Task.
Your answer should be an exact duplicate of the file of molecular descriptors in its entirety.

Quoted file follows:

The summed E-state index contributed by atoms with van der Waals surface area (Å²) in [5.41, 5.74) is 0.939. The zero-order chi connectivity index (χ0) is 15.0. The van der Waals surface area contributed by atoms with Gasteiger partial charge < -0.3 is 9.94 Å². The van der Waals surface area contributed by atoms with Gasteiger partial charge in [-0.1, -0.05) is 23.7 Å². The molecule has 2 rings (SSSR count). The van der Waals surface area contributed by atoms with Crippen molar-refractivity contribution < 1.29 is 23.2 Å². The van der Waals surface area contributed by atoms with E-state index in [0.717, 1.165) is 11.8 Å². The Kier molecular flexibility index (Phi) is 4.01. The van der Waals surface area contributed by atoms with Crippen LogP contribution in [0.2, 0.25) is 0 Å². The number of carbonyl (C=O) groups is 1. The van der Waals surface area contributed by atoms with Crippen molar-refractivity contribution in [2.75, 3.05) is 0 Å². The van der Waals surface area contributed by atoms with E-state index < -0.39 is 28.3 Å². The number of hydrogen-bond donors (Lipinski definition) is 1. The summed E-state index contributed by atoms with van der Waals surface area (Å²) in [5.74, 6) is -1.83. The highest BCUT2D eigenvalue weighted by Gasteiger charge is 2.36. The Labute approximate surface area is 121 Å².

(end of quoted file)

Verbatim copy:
The summed E-state index contributed by atoms with van der Waals surface area (Å²) in [5.41, 5.74) is 0.939. The zero-order chi connectivity index (χ0) is 15.0. The van der Waals surface area contributed by atoms with Gasteiger partial charge < -0.3 is 9.94 Å². The van der Waals surface area contributed by atoms with Gasteiger partial charge in [-0.1, -0.05) is 23.7 Å². The molecule has 2 rings (SSSR count). The van der Waals surface area contributed by atoms with Crippen molar-refractivity contribution < 1.29 is 23.2 Å². The van der Waals surface area contributed by atoms with E-state index in [0.717, 1.165) is 11.8 Å². The Kier molecular flexibility index (Phi) is 4.01. The van der Waals surface area contributed by atoms with Crippen LogP contribution in [0.2, 0.25) is 0 Å². The number of carbonyl (C=O) groups is 1. The van der Waals surface area contributed by atoms with Crippen molar-refractivity contribution in [2.75, 3.05) is 0 Å². The van der Waals surface area contributed by atoms with E-state index < -0.39 is 28.3 Å². The number of hydrogen-bond donors (Lipinski definition) is 1. The summed E-state index contributed by atoms with van der Waals surface area (Å²) in [5.74, 6) is -1.83. The highest BCUT2D eigenvalue weighted by Gasteiger charge is 2.36. The Labute approximate surface area is 121 Å².